Writer Wednesday – 8 Tips on E-books


So you want to venture into the digital world and can’t wait to get your feet wet. Alright hotshot, just make sure you do your research first. I am going to impart a few tips that I have found in my own research regarding how best to approach your venture into the digital unknown. Hopefully you are going to take some of these to heart and will benefit from them.

1 – Stay Uncomplicated

That doesn’t mean your topics or words can’t get complicated. It means you have to be wary of over-formatting and poor choices in how you handle your text. The more specific the formatting, the less likely it is to look right across all platforms. Unless it is absolutely vital to the nature of your writing that you include unusual formatting, stick with plain text. If your writing absolutely must have specific formatting to work, perhaps reconsider how you are presenting it and find a way to make it work in a plain text manner.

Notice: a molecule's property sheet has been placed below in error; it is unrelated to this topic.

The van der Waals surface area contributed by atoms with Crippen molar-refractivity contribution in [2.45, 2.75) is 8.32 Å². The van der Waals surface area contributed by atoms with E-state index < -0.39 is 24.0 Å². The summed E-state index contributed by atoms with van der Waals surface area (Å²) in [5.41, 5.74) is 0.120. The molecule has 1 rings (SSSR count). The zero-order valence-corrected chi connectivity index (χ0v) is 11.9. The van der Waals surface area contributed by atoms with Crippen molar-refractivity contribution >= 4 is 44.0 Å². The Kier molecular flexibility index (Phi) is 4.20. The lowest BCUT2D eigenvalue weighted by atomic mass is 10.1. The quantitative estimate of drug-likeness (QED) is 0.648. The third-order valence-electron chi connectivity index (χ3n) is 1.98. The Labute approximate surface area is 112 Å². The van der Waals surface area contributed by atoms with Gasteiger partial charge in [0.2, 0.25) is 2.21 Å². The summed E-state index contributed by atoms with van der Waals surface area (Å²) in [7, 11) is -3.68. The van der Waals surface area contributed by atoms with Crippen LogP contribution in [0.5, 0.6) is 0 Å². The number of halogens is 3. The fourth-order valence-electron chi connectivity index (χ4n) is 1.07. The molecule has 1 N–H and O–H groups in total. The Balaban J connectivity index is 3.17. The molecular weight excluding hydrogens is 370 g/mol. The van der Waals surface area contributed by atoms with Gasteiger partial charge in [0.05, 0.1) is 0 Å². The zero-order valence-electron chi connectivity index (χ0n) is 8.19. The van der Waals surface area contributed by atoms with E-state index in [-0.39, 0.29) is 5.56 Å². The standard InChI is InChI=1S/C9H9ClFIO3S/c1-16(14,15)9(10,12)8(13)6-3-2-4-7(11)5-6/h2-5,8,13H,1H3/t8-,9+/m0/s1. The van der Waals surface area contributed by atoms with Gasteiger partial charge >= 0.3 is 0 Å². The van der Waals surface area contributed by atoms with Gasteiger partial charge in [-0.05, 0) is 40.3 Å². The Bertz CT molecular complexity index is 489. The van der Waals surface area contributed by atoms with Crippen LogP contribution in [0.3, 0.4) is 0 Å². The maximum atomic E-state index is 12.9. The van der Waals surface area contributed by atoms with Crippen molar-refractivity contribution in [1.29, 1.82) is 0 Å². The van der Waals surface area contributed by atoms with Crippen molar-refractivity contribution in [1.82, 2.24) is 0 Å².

2 – Forget Pages

Page one, page two. These are things we consider obvious when reading books. In physical print, they are. When you move into the digital world, things get a little more vague. If I read something on my computer, the number of words per page will be dramatically different than they are on my phone. Some e-readers will shift similarly if you turn them upright verses sideways. The reader may be able to adjust the spacing, the font or any number of other things that alter the exact number of words per page. Don’t add page numbers outside of PDF formats, but realize most people dislike PDF for e-reading. Not everyone, but at least enough that you can expect a lower sale number if that is the only format you offer.